Kind regards,

Philip Bennefall

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7

I could never get festvox to work in the slightest. I suspect that the fact that my user directory on this computer has a space in it confused Cygwin and made my attempts at working with it even more frustrating than jumping into a Linux-esque shell from scratch would have been on its own.
And that is why I have tried nothing Linux-related since removing the festvox icon from my desktop.

In any case, I like the sound of where this is headed. smile

Some of my games
Keep up to date by following @Jeqofire on twitter!
Ear Ninja?

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8

I wonder if you could make a version of both.
Have a low quality for general use, thus being the free one, similar to ESpeak.
If however, if folks would like the higher quality version, which of course would go towards making more blastbay games and programs, then they can buy the premium version.

Regardless which path ya take, I know this voice is gonna be one awesome fellow!

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9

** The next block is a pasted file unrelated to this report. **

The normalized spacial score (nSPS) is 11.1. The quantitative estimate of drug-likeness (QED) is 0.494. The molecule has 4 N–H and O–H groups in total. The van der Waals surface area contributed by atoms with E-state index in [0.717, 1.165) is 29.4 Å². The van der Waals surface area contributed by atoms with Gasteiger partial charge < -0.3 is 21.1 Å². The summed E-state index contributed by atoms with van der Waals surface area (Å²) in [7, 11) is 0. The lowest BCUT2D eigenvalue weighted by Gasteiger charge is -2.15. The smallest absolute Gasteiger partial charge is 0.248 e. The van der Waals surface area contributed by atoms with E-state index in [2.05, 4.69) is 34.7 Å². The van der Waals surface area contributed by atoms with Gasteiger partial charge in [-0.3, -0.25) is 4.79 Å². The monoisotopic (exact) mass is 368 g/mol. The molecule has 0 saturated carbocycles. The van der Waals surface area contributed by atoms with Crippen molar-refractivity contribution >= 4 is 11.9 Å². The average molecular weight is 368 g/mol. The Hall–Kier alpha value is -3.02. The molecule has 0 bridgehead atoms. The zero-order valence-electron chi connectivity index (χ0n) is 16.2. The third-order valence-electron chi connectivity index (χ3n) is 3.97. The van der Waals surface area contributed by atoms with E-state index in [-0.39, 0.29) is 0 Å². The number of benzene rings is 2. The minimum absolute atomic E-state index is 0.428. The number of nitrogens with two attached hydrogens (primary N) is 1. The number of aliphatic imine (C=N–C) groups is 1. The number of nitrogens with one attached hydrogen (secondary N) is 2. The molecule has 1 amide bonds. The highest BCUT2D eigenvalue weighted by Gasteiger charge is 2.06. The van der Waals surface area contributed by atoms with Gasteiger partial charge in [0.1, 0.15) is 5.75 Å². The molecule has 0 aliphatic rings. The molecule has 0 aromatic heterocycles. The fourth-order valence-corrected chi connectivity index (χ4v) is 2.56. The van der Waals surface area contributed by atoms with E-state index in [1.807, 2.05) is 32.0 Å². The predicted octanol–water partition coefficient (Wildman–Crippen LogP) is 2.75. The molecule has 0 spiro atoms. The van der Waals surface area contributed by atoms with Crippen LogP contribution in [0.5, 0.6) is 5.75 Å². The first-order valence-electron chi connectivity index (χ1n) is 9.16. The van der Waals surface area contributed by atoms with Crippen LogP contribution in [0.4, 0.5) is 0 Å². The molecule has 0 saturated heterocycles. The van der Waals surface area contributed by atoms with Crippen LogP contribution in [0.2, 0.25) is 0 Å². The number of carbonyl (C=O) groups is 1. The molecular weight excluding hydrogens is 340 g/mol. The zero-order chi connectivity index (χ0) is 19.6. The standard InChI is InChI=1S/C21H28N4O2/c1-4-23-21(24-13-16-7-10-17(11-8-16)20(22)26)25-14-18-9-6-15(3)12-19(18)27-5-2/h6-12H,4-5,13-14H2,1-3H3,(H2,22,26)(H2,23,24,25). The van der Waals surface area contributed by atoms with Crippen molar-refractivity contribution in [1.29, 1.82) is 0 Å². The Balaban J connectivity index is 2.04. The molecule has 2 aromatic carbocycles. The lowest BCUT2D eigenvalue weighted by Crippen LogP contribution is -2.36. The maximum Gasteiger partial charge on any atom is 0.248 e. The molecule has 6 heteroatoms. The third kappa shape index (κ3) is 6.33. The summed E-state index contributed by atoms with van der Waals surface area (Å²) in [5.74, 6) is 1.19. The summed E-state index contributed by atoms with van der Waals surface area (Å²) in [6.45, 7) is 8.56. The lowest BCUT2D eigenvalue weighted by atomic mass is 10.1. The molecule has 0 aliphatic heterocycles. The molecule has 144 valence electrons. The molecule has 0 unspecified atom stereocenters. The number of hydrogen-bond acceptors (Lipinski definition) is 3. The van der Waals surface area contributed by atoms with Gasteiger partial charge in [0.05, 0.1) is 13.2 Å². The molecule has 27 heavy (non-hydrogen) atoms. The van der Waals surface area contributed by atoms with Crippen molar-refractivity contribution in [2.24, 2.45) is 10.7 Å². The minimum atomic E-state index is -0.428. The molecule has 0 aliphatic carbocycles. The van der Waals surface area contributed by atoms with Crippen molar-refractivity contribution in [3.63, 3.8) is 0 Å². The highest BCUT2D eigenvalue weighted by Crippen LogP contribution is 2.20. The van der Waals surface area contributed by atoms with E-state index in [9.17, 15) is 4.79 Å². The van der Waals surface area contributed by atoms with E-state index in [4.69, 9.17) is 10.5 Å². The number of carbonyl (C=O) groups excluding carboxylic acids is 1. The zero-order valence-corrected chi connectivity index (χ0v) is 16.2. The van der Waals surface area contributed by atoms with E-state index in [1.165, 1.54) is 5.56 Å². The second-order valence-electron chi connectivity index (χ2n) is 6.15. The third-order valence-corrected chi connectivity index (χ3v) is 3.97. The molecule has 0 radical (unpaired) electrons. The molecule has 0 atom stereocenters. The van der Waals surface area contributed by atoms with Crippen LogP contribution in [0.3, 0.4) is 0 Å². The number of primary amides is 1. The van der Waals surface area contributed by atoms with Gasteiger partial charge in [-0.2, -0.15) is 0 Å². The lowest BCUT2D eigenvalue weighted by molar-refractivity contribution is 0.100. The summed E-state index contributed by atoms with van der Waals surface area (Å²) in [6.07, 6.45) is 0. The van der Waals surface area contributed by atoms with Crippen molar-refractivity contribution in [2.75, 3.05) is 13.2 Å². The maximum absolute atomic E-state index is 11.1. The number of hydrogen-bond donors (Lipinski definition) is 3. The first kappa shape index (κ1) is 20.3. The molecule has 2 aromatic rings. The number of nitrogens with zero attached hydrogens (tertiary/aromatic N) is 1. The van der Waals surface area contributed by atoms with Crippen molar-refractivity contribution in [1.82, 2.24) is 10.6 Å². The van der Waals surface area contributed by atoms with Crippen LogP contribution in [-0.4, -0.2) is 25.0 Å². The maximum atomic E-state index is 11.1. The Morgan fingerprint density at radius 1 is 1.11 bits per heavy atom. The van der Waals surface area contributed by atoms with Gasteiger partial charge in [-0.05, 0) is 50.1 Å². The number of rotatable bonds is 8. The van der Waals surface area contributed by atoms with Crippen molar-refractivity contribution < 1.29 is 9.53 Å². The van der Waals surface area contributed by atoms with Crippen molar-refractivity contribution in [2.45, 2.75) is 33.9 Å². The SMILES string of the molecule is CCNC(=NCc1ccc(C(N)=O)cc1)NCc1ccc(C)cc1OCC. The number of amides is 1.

Haha, sounds like a svox male voice.

Thanks much,
Mason

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10

Like it! big_smile keep it up man, it's awesome.
big_smile

Red fox! :D
To see a world in a grain of sand, and a heaven in a wild flower.
Hold infinity in the palm of your hand, and eternity in an hour.
William Blake - Auguries of Innocence, line 1 to 4

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11

Philip, as far as packaging programs goes for Linux it really depends on the distribution or distributions you intend to target. There really isn't a one size fits all solution in terms of package manager. Although, it is possible to install and use other package managers on a distribution other than the one it was designed for.